All things environmental

Musings about the environment and all it touches, from education to city planning

The Veva car show

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The VEVA electric vehicle show at Concord Pacific

The VEVA electric vehicle show at Concord Pacific

Yesterday, going on a bike ride along the seawall, Dinah and I took a look at the electric car show, the annual event organised by VEVA, the Vancouver Electric Vehicle Association.

The hobbyists at work: electric Porsches and Minis

The hobbyists at work: electric Porsches and Minis

I’d first seen it maybe ten years ago. What a change! Then, it was mostly hobbyists: self-made wild and wonky wires sticking from under the hoods of old cars, and drivers who looked like crazy engineers. Now, if a few hobbyists are still there, it’s mostly assembly-line shiny cars (and bikes) and proud car owners.

We saw a whole herd of Nissan Leafs, a gaggle of Smart Electric, a Mitsubishi MiEv, as well as an electric truck from Canada Post (I’m guessing the post office is keen to show that there at least some things they can do right),a BMW, a Ford, and, of course, Teslas.

I spoke with a lady showing her Beamer, a nice i3 that she drives for commute between Maple Ridge and Surrey. No, she doesn’t have any range anxiety any more. Yes, it’s the most comfortable and fun car she’s ever driven. She made me realize that the main savings from these cars, though, is not what you save on gas; it’s the maintenance. There are very few moving parts; a check-up at the dealer consists of a fifteen minute hook-up to the computer. No oil change, no air filter, no timing chain…

All eyes were on the Teslas, but I talked to the lady with the Ford Focus. A fun car, she said; it may look unassuming, but it will leave a Camaro in the dust at a streelight, because the torque at low speed on elctric motors is so strong. (Few electric vehicle drivers ever do that, though; everyone drives so as to save power and extent the driving range.) But she wanted to make a statement, she said. Nobody ever brings a Focus to these events, she wanted to be the one. But that was an eye-opener, she said; all dealers wanted to show her regular models and steer her away from the electric model, which wasn’t in stock anyways. She eventually managed to track one down – but should we be surprised if the Big Three get left in the dust? More than one exhibitor said the same thing: there is a great reluctance to embrace the new technology among American manufacturers, who make their money on antiquated technology – pick-up trucks – and on after-sales service.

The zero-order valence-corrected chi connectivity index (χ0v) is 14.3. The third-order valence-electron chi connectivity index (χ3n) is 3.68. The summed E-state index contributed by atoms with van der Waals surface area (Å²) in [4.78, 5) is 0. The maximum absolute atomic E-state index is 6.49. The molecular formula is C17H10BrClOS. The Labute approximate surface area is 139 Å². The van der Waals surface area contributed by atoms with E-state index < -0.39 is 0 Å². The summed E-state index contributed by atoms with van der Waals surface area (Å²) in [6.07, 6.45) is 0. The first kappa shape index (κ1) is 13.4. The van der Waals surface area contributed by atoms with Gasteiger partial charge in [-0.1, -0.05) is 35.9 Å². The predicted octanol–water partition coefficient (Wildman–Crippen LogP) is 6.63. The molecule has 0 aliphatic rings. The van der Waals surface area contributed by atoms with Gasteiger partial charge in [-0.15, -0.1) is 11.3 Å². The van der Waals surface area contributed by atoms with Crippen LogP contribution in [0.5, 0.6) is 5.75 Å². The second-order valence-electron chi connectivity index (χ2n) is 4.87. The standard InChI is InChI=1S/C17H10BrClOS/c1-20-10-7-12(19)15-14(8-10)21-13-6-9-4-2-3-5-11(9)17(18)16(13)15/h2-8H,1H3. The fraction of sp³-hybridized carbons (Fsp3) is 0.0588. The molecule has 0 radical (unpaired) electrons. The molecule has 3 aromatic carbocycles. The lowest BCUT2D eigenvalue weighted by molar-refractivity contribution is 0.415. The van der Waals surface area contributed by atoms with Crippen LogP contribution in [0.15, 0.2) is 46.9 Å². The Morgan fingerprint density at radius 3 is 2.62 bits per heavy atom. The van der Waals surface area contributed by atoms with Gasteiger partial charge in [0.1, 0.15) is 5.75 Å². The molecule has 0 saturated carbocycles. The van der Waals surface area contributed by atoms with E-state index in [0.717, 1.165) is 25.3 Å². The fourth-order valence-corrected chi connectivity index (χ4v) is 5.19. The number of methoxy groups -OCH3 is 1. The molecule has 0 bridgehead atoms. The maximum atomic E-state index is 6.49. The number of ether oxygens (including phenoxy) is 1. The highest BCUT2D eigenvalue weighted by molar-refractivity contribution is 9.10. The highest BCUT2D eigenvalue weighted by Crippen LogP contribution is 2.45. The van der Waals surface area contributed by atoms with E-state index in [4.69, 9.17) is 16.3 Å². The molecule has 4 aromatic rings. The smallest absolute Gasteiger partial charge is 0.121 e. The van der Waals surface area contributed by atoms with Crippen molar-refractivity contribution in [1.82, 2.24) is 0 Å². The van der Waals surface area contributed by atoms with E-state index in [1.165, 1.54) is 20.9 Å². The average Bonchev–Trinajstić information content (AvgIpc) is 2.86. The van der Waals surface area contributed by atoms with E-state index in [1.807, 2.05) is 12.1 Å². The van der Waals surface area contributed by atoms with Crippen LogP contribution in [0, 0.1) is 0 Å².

Two of the Teslas

A pair of Teslas

I asked the Ford owner whether she thought the range was a real limitation. “Oh, not a problem”, she said; “when we want to travel out of town, we take the other car. The Tesla over there.” “A Tesla? Really?” “Absolutely; once you’re used to an electric car, there’s no going back. It takes a bit of planning, sure; when we went down to San Diego, we checked in advance where the fast charging stations were. The Tesla S covers 400 kms easily, and who wants to drive much more than that distance in one shot, anyways.” Wow. But not everyone can do that; the Tesla retails at over $80K. She agreed, but with a sly smile added: “well, we did well. We were early believers in the technology, so we bought shares in the company when they came out. The profit we made on them paid for the car.” Wow, again.

Too late for me to do that, I suppose. But there was a leaf owner who had bought his on-line, second hand. Really? “Yup. I gave my specifications, this model comes from Utah, I saved maybe $10k. And I love the car; it’s barely two years old.”
It was difficult to leave the site without a renewed sense of optimism. Dinah is convinced that we’ll have our own electric car within five years; the Vancouver-Langley commute is something that they can all manage easily.

Looking at the BMW

Looking at the BMW

We finished our bike ride around Kits. There was an aggressive souped-up black Ram truck, all shiny and full of chrome and accessories, loudly belching diesel smoke. There were four young guys in there, all looking macho, bad-ass angry, but mostly tense because they couldn’t find parking (it was the afternoon before the fireworks). I hate to admit but the first word that came to mind was “douchebags.” Or, more charitably, poor naïve folks who go for chrome baubles and noisy toys, when the real value – and the superior way to impress chicks – was parked across English Bay in the form of electric cars. Ferrari? Pah. Tesla? Now you’re talking…


Written by enviropaul

July 27, 2014 at 6:02 pm

3 Responses

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    July 28, 2014 at 5:23 am

  2. Bile ride??

    Dinah Tiessen

    July 28, 2014 at 9:00 am

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    November 26, 2014 at 5:44 am

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